After we returned to campus, I parted ways with my friends and walked on in the fading light. Unlike my friends here, I occasionally feel the need to walk about on my own. I had never before noticed the calm quiet of campus after the sun has set; it seems more alive, somehow- not with the activities of students and noises of classes, but with the thoughts of great minds from generations past, as though pieces of their souls still lingered in the stones. The gardens are sweeter at this time of day, heavier in their fragrance and lighter in their color, as if their essence has evaporated into the air to be breathed in by the passerby.
My wanderings gradually led me to the Chapel, which I had never seen without the starched formality of Sunday services. It seemed to me more majestic in the soft moonlight, and I felt a slight tremor of fear, as a child might feel, which dared and pressed me to enter the sacred space.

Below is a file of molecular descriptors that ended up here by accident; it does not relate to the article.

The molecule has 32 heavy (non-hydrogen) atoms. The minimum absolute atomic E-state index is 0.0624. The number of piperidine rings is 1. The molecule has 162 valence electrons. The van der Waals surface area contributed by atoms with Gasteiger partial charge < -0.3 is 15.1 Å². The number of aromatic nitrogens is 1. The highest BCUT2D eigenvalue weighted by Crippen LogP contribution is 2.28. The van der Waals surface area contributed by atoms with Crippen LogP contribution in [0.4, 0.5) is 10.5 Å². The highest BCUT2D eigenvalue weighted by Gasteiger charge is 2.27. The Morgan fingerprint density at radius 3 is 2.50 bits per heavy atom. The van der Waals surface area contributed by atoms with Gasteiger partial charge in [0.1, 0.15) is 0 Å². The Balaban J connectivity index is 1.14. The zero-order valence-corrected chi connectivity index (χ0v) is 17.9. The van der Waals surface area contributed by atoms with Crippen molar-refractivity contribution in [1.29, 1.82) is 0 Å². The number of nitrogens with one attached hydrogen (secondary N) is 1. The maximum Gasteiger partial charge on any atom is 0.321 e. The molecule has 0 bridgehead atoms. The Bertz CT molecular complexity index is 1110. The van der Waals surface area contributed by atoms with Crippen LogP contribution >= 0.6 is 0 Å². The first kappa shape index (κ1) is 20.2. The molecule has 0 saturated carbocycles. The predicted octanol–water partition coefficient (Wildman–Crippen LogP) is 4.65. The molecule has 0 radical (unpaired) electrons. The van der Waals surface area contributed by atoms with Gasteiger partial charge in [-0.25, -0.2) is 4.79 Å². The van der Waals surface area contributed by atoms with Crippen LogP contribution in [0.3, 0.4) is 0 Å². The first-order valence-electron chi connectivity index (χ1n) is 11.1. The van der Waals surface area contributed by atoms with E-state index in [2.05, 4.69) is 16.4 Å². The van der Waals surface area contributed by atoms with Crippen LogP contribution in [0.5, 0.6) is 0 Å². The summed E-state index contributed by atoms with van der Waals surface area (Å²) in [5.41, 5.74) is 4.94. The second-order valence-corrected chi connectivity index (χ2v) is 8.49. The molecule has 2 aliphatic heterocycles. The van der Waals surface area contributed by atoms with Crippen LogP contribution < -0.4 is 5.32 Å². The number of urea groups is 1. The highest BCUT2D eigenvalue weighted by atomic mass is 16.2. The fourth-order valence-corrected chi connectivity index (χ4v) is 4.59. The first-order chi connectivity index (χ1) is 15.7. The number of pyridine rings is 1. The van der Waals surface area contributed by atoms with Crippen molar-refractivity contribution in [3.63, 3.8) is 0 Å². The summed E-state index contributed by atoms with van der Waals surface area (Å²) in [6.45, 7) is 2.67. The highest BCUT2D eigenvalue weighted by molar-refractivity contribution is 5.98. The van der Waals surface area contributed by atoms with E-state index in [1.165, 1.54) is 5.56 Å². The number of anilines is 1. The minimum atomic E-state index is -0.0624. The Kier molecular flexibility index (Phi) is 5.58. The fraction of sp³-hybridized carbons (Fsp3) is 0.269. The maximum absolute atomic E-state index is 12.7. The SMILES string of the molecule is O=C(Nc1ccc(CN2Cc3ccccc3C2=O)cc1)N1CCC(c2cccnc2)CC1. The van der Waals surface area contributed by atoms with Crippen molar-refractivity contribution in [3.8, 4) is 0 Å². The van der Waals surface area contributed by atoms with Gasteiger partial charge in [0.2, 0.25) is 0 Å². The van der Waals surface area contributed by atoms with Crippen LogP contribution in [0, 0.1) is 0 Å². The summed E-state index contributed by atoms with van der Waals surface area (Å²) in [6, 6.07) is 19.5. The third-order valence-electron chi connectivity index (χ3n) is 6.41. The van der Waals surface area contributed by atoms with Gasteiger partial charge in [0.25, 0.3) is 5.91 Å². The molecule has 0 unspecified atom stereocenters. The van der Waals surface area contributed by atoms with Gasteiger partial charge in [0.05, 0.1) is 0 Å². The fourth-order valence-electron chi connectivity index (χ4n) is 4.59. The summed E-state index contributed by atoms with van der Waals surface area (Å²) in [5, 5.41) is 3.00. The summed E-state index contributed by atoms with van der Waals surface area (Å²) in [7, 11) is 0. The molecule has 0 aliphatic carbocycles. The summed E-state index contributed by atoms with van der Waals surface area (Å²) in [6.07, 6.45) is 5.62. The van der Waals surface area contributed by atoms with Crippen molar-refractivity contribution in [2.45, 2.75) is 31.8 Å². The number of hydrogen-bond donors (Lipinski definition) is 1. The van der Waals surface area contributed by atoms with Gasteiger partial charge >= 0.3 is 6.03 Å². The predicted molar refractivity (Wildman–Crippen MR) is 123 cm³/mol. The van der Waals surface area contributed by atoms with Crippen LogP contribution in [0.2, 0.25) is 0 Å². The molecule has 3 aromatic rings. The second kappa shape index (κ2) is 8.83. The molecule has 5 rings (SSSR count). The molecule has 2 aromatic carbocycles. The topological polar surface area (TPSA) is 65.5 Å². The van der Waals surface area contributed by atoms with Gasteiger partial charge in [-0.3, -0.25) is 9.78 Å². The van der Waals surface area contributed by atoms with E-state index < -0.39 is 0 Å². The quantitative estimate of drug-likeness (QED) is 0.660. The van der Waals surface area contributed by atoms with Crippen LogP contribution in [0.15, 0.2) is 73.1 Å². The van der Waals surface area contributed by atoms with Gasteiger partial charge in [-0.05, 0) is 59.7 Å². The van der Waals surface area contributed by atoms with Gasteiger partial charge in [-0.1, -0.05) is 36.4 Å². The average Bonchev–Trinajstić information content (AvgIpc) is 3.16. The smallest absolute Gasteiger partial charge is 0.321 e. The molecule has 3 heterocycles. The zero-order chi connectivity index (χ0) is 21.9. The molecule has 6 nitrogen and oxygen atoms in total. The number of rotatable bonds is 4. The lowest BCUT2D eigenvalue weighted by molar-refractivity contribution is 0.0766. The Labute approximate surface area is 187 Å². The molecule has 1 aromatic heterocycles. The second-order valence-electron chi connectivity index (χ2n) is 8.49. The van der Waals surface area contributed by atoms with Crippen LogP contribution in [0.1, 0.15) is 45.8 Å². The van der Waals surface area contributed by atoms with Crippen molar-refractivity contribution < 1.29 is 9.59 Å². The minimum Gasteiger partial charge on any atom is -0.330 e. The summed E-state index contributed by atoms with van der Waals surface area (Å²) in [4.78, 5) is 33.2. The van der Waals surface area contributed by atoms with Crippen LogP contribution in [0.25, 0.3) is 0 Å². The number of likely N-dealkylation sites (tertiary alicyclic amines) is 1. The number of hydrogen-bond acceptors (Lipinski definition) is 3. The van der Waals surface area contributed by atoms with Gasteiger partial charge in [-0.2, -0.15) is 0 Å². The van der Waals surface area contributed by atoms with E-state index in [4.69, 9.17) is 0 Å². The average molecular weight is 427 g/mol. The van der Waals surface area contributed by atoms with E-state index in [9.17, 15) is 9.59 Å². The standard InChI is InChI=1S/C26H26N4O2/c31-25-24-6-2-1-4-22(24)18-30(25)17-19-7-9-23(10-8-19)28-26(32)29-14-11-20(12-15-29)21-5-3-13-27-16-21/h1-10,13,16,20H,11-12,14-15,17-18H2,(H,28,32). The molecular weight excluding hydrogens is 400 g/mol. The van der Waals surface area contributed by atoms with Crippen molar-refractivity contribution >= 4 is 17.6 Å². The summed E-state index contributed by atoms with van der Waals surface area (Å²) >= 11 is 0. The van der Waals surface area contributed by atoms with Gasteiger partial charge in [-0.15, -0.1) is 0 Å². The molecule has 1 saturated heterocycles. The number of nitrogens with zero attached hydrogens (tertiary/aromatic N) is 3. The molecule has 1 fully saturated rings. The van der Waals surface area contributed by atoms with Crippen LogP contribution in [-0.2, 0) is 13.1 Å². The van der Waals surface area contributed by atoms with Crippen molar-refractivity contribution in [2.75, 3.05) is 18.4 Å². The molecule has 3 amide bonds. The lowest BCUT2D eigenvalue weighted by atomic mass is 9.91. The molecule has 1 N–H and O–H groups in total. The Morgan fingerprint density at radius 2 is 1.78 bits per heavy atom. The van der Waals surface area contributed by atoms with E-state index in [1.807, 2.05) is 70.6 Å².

sketch of the Chapel as I saw it tonight A stone saint
A sketch of the Chapel as I saw it tonight
A stone saint
Wilde has developed a rather strong admiration over the recent months for the Slade Professor of Art John Ruskin, and I have found myself constantly accompanying my friend to lectures and discussions about Pre-Raphaelite paintings and Gothic Architecture. This I do not find particularly taxing, but when Oscar came to me a few weeks ago and suggested that we join in Ruskin’s latest project, I must confess I was significantly surprised and distressed. Professor Ruskin apparently feels that the students should put their energy to more useful work than rowing and walking, and he therefore organized a group of students to build a road across the swampy land which divides Lower Hinksey from Upper Hinksey. Despite his strong aversion towards physical labor, Wilde had joined the crusade, and assumed I would do so also. I attended at first for curiosity’s sake, but after a few days I found myself taking some pride in the manual labor. Naturally our final accomplishment was a miserable looking structure, as it was constructed entirely by undergraduate students unskilled in the art of road-making. If Hosky were not such a persuasive talker, I could certainly have saved myself the aching back and frozen fingers.